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We get to see what happens to Henry Lamartine Jr. after he grows up… and it's not pretty. When we meet him as an adult, he has already been to Vietnam—and he's traumatized as a result.
We first get a glimpse of the adult Junior when he and Albertine meet up completely by chance in Fargo and land in bed together. It seems he's still suffering from some nasty PTSD when we/Albertine meet him; for example, when Albertine reaches over to touch him in his sleep, he freaks out.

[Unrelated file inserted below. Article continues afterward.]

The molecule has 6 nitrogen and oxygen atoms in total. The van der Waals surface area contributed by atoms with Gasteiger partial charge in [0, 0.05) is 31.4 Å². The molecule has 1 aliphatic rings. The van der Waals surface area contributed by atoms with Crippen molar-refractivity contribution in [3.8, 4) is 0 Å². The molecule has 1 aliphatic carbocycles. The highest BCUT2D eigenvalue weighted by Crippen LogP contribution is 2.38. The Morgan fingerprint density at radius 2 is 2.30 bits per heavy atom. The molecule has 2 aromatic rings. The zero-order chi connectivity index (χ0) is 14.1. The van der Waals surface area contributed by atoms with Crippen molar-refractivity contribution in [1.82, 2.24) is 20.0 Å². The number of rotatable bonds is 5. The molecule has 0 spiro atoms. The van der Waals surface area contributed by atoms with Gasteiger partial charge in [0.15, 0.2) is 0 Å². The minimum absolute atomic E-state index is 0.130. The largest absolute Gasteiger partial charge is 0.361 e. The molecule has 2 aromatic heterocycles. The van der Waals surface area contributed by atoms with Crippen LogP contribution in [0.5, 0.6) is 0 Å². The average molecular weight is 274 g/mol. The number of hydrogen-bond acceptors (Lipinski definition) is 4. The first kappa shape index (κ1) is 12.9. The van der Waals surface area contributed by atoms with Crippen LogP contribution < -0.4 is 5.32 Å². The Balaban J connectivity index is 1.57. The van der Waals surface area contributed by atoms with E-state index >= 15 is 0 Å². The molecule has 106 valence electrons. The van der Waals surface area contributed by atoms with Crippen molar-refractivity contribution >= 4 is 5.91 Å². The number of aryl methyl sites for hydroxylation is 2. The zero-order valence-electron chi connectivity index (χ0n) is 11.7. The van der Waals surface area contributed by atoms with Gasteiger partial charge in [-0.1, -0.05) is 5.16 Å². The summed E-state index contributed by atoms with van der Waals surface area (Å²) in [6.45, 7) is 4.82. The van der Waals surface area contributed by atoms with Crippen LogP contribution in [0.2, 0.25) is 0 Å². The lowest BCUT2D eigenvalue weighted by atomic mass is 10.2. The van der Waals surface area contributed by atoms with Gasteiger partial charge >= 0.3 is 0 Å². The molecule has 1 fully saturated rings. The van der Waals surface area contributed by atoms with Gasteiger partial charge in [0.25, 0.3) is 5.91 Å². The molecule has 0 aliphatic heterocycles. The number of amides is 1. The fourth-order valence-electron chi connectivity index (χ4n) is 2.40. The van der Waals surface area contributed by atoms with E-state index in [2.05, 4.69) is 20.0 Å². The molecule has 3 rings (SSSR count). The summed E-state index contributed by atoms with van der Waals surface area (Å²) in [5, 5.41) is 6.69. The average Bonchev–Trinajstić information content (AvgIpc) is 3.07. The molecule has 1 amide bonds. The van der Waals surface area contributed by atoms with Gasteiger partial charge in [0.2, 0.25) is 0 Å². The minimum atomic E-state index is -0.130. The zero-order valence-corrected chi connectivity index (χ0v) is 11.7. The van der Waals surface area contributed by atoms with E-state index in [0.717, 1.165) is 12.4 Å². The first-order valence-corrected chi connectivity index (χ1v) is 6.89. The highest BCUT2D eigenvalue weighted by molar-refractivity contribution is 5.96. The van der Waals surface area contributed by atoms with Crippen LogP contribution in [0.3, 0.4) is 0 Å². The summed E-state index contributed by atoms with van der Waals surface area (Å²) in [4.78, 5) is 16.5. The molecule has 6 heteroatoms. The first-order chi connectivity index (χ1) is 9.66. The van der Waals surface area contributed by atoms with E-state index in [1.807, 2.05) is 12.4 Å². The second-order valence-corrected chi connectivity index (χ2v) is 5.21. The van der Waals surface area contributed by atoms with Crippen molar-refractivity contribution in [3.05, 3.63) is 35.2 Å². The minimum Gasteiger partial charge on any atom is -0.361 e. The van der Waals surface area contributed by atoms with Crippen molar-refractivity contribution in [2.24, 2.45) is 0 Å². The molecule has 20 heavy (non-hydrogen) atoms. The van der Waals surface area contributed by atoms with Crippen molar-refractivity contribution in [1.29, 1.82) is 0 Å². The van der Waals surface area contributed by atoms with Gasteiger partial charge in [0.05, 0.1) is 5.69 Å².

Toward the end of the book, Lulu reflects on her son's downward spiral after the war, which apparently took her by surprise:
The one who went wild on me was unexpected. That was Henry Junior. All his life he did things right, and then the war showed him right was wrong. Something broke in him. His mind gave way. He was past all touch when he returned. (15.1.70)
Unsurprisingly, given the circumstances, Henry doesn't meet a happy end. A couple of years after his encounter with Albertine, he ends up drowning when he jumps into the river during an outing with his brother Lyman. Lyman pushes Henry's car into the river and tells everyone that they were in a car accident, presumably to protect everyone from the knowledge that Henry Jr. had (it seems) essentially committed suicide.